What if my child asks for me?

Every child asks for their parent, so we anticipate the question. This is best handled with the use of distraction techniques. Treatment is delayed and will take longer if we need to stop every time a child asks for a parent. It is much easier for the child if treatment is completed in a timely manner. When a child asks for their parent, we tell them that mommy or daddy is waiting in the waiting room and will be so proud of them once they are finished. If Dr. Meggan feels parental involvement will help your child, she will ask you to accompany your child into the operatory.

What if my child doesn’t cooperate for their dental care?

Our primary goal is to deliver safe treatment for your child. Occasionally, a child may require more assertive forms of behavior guidance to protect him or her from injuring themselves. These management techniques include the use of voice control, distraction techniques, protective stabilization or the recommendation of completing the procedures with sedation on a different day.

Dental X-Ray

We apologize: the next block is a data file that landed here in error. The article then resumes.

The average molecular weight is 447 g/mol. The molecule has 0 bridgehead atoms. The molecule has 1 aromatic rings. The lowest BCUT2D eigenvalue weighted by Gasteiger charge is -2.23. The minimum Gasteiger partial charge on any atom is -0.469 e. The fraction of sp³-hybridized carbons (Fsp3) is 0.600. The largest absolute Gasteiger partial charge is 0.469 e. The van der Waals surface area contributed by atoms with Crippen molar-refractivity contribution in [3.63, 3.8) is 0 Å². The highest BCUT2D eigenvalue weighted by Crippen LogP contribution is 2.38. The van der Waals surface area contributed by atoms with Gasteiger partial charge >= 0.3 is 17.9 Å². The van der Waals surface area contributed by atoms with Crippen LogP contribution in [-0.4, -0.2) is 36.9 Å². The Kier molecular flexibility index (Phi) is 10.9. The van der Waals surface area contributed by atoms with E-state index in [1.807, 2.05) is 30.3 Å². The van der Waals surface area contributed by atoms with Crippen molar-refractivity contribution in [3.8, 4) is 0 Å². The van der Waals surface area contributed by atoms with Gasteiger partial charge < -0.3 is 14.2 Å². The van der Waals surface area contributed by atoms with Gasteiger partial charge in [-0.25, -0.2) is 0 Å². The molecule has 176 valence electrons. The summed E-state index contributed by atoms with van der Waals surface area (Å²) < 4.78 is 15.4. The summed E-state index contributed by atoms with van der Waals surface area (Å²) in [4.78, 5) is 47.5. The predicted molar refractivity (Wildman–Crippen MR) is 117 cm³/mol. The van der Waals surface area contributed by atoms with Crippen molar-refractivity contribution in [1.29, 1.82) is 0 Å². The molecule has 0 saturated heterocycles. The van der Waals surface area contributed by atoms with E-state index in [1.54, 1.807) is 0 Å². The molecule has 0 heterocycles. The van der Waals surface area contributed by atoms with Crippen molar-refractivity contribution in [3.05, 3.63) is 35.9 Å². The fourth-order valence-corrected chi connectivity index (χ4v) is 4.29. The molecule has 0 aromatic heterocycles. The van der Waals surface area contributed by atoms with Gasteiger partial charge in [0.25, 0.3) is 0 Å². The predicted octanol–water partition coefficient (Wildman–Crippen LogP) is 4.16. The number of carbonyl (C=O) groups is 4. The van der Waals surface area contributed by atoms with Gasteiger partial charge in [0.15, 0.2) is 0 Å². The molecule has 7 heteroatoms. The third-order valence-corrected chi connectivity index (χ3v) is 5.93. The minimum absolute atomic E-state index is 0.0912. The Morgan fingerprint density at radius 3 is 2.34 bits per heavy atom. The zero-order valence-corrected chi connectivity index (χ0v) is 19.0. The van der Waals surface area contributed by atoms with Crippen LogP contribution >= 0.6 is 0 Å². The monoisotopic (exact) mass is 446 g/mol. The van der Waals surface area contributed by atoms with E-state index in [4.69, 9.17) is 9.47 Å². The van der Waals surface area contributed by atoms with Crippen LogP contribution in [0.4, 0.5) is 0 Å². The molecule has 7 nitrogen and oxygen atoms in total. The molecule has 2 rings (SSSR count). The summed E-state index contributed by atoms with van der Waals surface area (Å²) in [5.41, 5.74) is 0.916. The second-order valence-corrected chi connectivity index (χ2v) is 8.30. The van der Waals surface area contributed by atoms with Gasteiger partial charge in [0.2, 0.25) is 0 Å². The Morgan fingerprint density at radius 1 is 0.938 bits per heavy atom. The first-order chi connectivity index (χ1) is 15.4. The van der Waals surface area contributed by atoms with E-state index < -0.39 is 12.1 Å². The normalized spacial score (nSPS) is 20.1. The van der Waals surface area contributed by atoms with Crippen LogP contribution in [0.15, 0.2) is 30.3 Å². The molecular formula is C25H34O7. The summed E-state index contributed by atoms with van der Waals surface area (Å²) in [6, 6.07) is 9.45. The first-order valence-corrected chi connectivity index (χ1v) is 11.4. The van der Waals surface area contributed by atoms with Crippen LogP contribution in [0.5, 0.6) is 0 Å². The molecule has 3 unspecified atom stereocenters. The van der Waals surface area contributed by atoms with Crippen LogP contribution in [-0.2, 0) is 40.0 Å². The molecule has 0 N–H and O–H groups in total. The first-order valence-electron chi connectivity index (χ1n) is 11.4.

How often should dental films be taken?

Dental films are a tool used to see where the naked eye can’t. They are only taken when indicated but as a rule, children require them more frequently than adults. Their mouths grow and change rapidly and they are prone to more tooth decay than adults. The American Academy of Pediatric Dentistry recommends radiographic examinations every 6 months for children with a high risk of tooth decay. Children with a lower risk of tooth decay will generally need them once a year. Pediatric dentists are especially careful to limit the amount of radiation to which children are exposed.

Why does my child need dental films if he has never had a cavity?

Dr. Meggan evaluates your child’s growth and development, post injury status, and orthodontic readiness as well as tooth decay. Taking films allows Dr. Meggan to diagnose and treat health conditions that cannot be detected during a clinical examination. If dental problems are found and treated early, dental care is more comfortable for your child and more affordable for you.

How safe are dental radiographs?

Dr. Meggan has set up her practice to minimize your child’s exposure to radiation. We use digital films, which require much less radiation than traditional films. The risk is negligible. In fact, dental radiographs represent a far smaller risk than an undetected and untreated dental problem.

Will my child be protected from radiograph exposure?

Lead aprons with thyroid collars are always used when films are taken.

Questions about your child’s dental health?